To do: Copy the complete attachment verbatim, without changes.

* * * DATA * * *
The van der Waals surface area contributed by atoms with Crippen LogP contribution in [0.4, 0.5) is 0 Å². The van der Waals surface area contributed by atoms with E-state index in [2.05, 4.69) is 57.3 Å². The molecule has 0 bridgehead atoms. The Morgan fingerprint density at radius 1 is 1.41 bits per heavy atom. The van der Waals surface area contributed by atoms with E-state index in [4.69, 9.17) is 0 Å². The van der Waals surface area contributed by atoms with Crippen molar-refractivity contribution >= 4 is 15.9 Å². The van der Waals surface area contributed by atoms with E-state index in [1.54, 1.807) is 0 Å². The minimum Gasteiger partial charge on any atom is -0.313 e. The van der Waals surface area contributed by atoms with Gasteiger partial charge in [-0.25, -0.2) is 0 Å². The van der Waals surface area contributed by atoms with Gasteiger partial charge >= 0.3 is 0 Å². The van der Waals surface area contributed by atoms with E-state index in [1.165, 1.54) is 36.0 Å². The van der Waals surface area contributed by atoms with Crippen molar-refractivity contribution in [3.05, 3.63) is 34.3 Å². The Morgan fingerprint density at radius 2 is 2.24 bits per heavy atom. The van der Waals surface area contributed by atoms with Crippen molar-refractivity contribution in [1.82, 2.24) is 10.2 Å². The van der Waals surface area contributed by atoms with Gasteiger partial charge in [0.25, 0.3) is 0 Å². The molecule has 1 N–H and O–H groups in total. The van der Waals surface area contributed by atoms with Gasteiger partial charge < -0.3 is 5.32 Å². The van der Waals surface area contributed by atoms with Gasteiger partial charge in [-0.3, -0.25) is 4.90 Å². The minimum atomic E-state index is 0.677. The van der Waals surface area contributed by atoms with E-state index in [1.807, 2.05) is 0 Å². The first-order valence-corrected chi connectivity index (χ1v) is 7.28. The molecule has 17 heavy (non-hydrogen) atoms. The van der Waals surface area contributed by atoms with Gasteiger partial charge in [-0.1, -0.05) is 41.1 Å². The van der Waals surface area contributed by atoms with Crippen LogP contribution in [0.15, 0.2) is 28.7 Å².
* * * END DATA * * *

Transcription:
The van der Waals surface area contributed by atoms with Crippen LogP contribution in [0.4, 0.5) is 0 Å². The van der Waals surface area contributed by atoms with E-state index in [2.05, 4.69) is 57.3 Å². The molecule has 0 bridgehead atoms. The Morgan fingerprint density at radius 1 is 1.41 bits per heavy atom. The van der Waals surface area contributed by atoms with E-state index in [4.69, 9.17) is 0 Å². The van der Waals surface area contributed by atoms with Crippen molar-refractivity contribution >= 4 is 15.9 Å². The van der Waals surface area contributed by atoms with E-state index in [1.54, 1.807) is 0 Å². The minimum Gasteiger partial charge on any atom is -0.313 e. The van der Waals surface area contributed by atoms with Gasteiger partial charge in [-0.25, -0.2) is 0 Å². The van der Waals surface area contributed by atoms with Gasteiger partial charge >= 0.3 is 0 Å². The van der Waals surface area contributed by atoms with E-state index in [1.165, 1.54) is 36.0 Å². The van der Waals surface area contributed by atoms with Crippen molar-refractivity contribution in [3.05, 3.63) is 34.3 Å². The Morgan fingerprint density at radius 2 is 2.24 bits per heavy atom. The van der Waals surface area contributed by atoms with Crippen molar-refractivity contribution in [1.82, 2.24) is 10.2 Å². The van der Waals surface area contributed by atoms with Gasteiger partial charge in [0.25, 0.3) is 0 Å². The molecule has 1 N–H and O–H groups in total. The van der Waals surface area contributed by atoms with Gasteiger partial charge < -0.3 is 5.32 Å². The van der Waals surface area contributed by atoms with Gasteiger partial charge in [-0.3, -0.25) is 4.90 Å². The minimum atomic E-state index is 0.677. The van der Waals surface area contributed by atoms with E-state index in [1.807, 2.05) is 0 Å². The first-order valence-corrected chi connectivity index (χ1v) is 7.28. The molecule has 17 heavy (non-hydrogen) atoms. The van der Waals surface area contributed by atoms with Gasteiger partial charge in [-0.1, -0.05) is 41.1 Å². The van der Waals surface area contributed by atoms with Crippen LogP contribution in [0.15, 0.2) is 28.7 Å².